Madden NFL 16 - PS4 Review

Another season and another Madden game. You could be forgiven for having a cynical standpoint on the series, given that it has yearly releases and is the only NFL game in town ever since EA signed an exclusive deal for the NFL rights. It is completely understandable if you feel that every season is a generic roster update and nothing more. However, you would be wrong if you held these opinions about the newly released Madden NFL 16, which has moved the sticks forward more than ten yards this season.


Often times people get hung up on a single aspect of seasonal sports titles. Take NHL 15 for example. A lot of people got hung up on its lack of modes and in the process they overlooked the fact that the game's engine was absolutely astounding. We loved the game itself and did not find the modes to be so barren as to knock down the entire score of the game. Some games make the transition from one generation of consoles to the other more easily than others. FIFA made the move to PlayStation 4 seamlessly.

The thing about Madden NFL 16 is that it does not just tweak one feature or simply provide a roster update. Almost across the entire board, this year's game is better than last year's for multiple reasons. I will admit that the presentation has hit a bit of a plateau. The color commentary is somewhat out of sync with the action on the screen at times and it has sort of a been there and done that feel to it from too many years of the same guys in the booth saying essentially the same things. The graphics, while often spectacular, are also largely similar to last year's game. Little touches interjected into the presentation such as updates on a player's performance have a solid television feel to them (even though at times they are somewhat obtrusive to the action on the screen and can slow down the no huddle offense).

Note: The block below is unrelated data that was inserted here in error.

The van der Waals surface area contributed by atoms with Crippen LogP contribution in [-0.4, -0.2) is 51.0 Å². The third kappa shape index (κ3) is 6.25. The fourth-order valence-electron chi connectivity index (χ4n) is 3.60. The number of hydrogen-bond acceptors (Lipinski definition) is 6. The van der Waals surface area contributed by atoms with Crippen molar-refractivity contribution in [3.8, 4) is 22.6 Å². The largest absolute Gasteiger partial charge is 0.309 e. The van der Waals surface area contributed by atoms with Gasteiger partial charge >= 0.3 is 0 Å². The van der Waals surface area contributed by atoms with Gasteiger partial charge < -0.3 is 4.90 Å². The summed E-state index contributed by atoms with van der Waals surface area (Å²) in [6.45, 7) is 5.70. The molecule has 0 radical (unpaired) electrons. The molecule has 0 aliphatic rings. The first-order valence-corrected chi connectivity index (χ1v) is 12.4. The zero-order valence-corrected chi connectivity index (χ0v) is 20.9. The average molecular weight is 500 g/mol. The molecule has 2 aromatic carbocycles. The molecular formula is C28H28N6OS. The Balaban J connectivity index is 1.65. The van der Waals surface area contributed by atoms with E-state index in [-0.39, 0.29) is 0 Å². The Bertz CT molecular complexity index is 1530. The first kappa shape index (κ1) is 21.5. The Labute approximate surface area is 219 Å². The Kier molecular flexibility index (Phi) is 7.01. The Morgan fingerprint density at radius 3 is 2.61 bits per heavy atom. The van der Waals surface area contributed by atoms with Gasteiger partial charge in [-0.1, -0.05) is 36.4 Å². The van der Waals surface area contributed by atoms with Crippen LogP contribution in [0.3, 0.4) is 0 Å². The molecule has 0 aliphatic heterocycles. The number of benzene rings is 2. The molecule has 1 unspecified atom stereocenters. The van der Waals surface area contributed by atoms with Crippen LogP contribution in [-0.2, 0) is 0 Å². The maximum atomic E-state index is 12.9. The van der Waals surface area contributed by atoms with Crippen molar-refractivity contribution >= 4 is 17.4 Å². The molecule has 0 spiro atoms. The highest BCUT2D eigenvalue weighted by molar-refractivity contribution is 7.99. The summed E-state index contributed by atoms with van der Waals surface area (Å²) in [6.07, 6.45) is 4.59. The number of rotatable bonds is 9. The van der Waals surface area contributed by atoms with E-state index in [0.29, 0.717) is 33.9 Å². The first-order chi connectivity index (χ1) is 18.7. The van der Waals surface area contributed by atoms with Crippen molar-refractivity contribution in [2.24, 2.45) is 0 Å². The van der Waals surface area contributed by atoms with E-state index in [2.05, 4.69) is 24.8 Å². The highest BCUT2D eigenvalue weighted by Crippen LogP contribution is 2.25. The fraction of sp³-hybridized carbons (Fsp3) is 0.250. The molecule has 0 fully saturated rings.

However, we get a new mode (Draft Champions) this year that should appeal to fans of fantasy football. In it you can draft one of three players every round, over fifteen rounds, to help create a roster that you can then play with. It is a quick, effective form of the fantasy draft and it is a surprising amount of fun while proving to be a quicker investment than doing a full on Franchise Mode that uses the fantasy draft option.

The Madden Ultimate Team (called MUT for short) makes its return, and while it is not my favorite of the modes out there, I know it has its fans. It meshes card collection with fantasy football as well, though you have considerably less control over your team. Instead of having to agonize over which of the three quality players you want to choose for your time like you do in the Draft Champions mode, you instead build a team literally based on the luck of the draw. This mode is a bit too much grinding for my tastes, as it is constructed almost like one of those free-to-play CCG games on the PC where you can get off to a reasonably fast start, but before too long if you want to keep collecting cards at a fairly rapid pace, you will either have to spend a ton of time playing that mode or drop some extra dollars on it.